Why Are Mechanical Keyboards So Loud? (with Sound Clips)

hyperx mechanical keyboard switches
Photo by Shrimay Dash on Unsplash

When I first started typing on a mechanical keyboard, the only switches available, at least I thought, were the clicky and loud switches. I started to wonder exactly why mechanical switches can be so noisy. So, I did some research, and this is what I found out. What makes a mechanical keyboard switch so loud?

Clicky mechanical switches such as Cherry MX Blues have a mechanism within each individual switch that produces a high-pitched clicking noise when the key actuates. Inside a switch is a stem, a plastic bottom and top housing, a spring, a slider component, and a leaf switch. When the key is pressed, the slider component builds up force on the leaf switch as it slides down. When the slider releases, it hits the housing, causing the clicky sound. Other switches that are also clicky have followed the Cherry MX Blue model, and most companies have kept the same color with some exceptions.

In addition of the mechanism of the switch itself, there are other sources of sounds that can make a mechanical keyboard make extra sounds such as rattles and echoes.

Why Do Clicks Matter?

There are two important factors to consider when picking a keyboard switch. They are sound and feel. For many, sound is a crucial element to consider because it’ll be something that you’ll listen to everyday as you’re typing.

For many, having a clicky mechanical keyboard makes them feel as if they’re typing super-fast. When people think of mechanical keyboard, the thought of clicks instantly enters their mind.

If you plan on doing things such as recording videos, live-streaming gameplay, or bringing your keyboard into your workplace, it may be a good idea to avoid getting these loud clicky switches. We have a guide on the top 5 quietest switches. But since you’re here, you probably want a clicky switch.

What Are Some Other Sources of Sounds in Your Mechanical Keyboard?

While certain switches may be quieter than others, a switch that emits a higher-pitched sound tends to be get picked up more on microphones and is more disturbing to those around you.

A deep, low-pitched sounding switch on the other hand, will be less intrusive and tends to not get picked up by microphones as much, even if it’s louder. The lower-pitched sound is generally much more pleasing on the ears and is a sound most keyboard switch manufacturers and enthusiasts attempt to go for when buying a keyboard.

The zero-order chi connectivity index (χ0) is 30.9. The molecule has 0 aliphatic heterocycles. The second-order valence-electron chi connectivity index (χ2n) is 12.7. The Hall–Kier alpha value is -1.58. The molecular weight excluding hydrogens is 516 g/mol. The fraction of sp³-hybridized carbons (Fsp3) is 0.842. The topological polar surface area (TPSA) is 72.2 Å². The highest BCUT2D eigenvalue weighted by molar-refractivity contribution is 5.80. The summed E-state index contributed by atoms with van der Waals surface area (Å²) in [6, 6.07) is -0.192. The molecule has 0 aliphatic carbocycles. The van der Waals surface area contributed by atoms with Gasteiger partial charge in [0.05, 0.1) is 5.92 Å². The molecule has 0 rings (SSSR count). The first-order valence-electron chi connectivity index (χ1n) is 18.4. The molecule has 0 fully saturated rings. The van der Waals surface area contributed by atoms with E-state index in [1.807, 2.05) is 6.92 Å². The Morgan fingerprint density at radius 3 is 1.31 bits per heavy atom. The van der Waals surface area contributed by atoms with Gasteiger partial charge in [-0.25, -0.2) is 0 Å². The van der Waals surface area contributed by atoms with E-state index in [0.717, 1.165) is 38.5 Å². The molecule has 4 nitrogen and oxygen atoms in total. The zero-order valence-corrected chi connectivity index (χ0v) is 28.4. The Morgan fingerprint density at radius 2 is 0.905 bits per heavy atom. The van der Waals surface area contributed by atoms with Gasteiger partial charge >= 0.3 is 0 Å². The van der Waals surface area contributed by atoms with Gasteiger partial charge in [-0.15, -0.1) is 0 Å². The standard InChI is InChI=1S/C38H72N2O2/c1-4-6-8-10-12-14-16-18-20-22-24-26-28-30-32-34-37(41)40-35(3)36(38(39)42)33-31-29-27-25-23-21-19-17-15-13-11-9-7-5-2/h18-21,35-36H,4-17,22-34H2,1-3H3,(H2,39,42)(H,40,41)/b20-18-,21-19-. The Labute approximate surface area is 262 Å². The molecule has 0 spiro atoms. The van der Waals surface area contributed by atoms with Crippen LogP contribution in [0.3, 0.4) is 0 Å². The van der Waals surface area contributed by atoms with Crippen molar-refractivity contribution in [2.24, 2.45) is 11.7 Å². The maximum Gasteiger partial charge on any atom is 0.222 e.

Other sound factors include the amount the switch rattles and shakes. Rattling is when the switch is not fully secured or machined to a tight tolerance, this makes the moving components inside the switch bang against each other instead of smoothly sliding up and down.

The rattling increases the noise output of the keyboard and makes the sound output much more unpleasant.

The material of the keyboard also makes a difference when it comes to sound. A plastic case will create more sound for each key press. An aluminum case or acrylic is denser and will dampen the sounds more, causing less ringing.

Another factor is the stabilizer. Stabilizers can make rattling sounds when they are not effective at reducing the shakiness, especially the space bar. For different techniques and strategies to make your keyboard more silent, we wrote a thorough guide on how to do so. This could also help with clicky switches because you want to only hear the switch click, not the stabilizer rattle or the spring clang in the background after each press.

white meechanical keyboard
Photo by wang kenan on Unsplash

Guide to Clicky Mechanical Keyboard Switches

Now that we know why these switches make their clicks, let’s look at some animations to see exactly what happens.

Input Club has an animation that shows the blue stem being pressed, the slider building up force, releasing and then hitting the bottom housing, producing the clicking sound.

There is a YouTube video that visually shows the movement of these switches happening. He cut out a cross-section of the switch housing so that the inside is visible, and the switch remains fully functional.

There are many different clicky switches out there. The mechanism above only applies to clicky switches. Tactile switches have a tactile bump, but they do not have the second slider mechanism that produces the sound.

Clicky Mechanical Switches, What They Sound Like, and More Information

Switch NameActuation ForceTotal DistanceActuation DistanceSound Clip
Kaihua Gold31g3.5mm1.5mmhttps://youtu.be/n89OaleL2cg?t=185  
Kaihua Bronze*40g3.5mm1.4mmhttps://youtu.be/n89OaleL2cg?t=169  
Kailh Box White50g3.6mm1.8mmhttps://youtu.be/n89OaleL2cg?t=312